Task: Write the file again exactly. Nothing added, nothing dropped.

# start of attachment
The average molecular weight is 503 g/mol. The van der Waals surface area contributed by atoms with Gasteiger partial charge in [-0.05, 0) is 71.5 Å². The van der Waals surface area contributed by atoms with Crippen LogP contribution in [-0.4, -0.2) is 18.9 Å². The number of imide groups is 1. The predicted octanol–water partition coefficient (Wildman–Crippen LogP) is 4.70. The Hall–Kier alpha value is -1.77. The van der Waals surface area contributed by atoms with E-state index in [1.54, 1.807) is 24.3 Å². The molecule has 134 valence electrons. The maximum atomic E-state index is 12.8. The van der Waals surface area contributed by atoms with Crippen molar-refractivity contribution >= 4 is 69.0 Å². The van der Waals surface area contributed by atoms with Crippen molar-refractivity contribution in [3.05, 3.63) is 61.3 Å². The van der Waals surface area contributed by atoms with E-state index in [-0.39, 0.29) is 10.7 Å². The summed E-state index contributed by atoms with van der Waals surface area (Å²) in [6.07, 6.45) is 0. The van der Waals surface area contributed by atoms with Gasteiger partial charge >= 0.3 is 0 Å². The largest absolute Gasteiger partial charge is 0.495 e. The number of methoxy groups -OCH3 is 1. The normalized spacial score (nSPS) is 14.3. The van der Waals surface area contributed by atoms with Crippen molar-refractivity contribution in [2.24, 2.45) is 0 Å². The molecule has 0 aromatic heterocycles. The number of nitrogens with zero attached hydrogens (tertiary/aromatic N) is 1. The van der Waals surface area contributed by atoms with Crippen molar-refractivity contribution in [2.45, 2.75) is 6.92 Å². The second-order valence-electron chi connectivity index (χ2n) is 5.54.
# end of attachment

The average molecular weight is 503 g/mol. The van der Waals surface area contributed by atoms with Gasteiger partial charge in [-0.05, 0) is 71.5 Å². The van der Waals surface area contributed by atoms with Crippen LogP contribution in [-0.4, -0.2) is 18.9 Å². The number of imide groups is 1. The predicted octanol–water partition coefficient (Wildman–Crippen LogP) is 4.70. The Hall–Kier alpha value is -1.77. The van der Waals surface area contributed by atoms with E-state index in [1.54, 1.807) is 24.3 Å². The molecule has 134 valence electrons. The maximum atomic E-state index is 12.8. The van der Waals surface area contributed by atoms with Crippen molar-refractivity contribution >= 4 is 69.0 Å². The van der Waals surface area contributed by atoms with Crippen molar-refractivity contribution in [3.05, 3.63) is 61.3 Å². The van der Waals surface area contributed by atoms with E-state index in [-0.39, 0.29) is 10.7 Å². The summed E-state index contributed by atoms with van der Waals surface area (Å²) in [6.07, 6.45) is 0. The van der Waals surface area contributed by atoms with Gasteiger partial charge >= 0.3 is 0 Å². The largest absolute Gasteiger partial charge is 0.495 e. The number of methoxy groups -OCH3 is 1. The normalized spacial score (nSPS) is 14.3. The van der Waals surface area contributed by atoms with Crippen molar-refractivity contribution in [2.24, 2.45) is 0 Å². The molecule has 0 aromatic heterocycles. The number of nitrogens with zero attached hydrogens (tertiary/aromatic N) is 1. The van der Waals surface area contributed by atoms with Crippen molar-refractivity contribution in [2.45, 2.75) is 6.92 Å². The second-order valence-electron chi connectivity index (χ2n) is 5.54.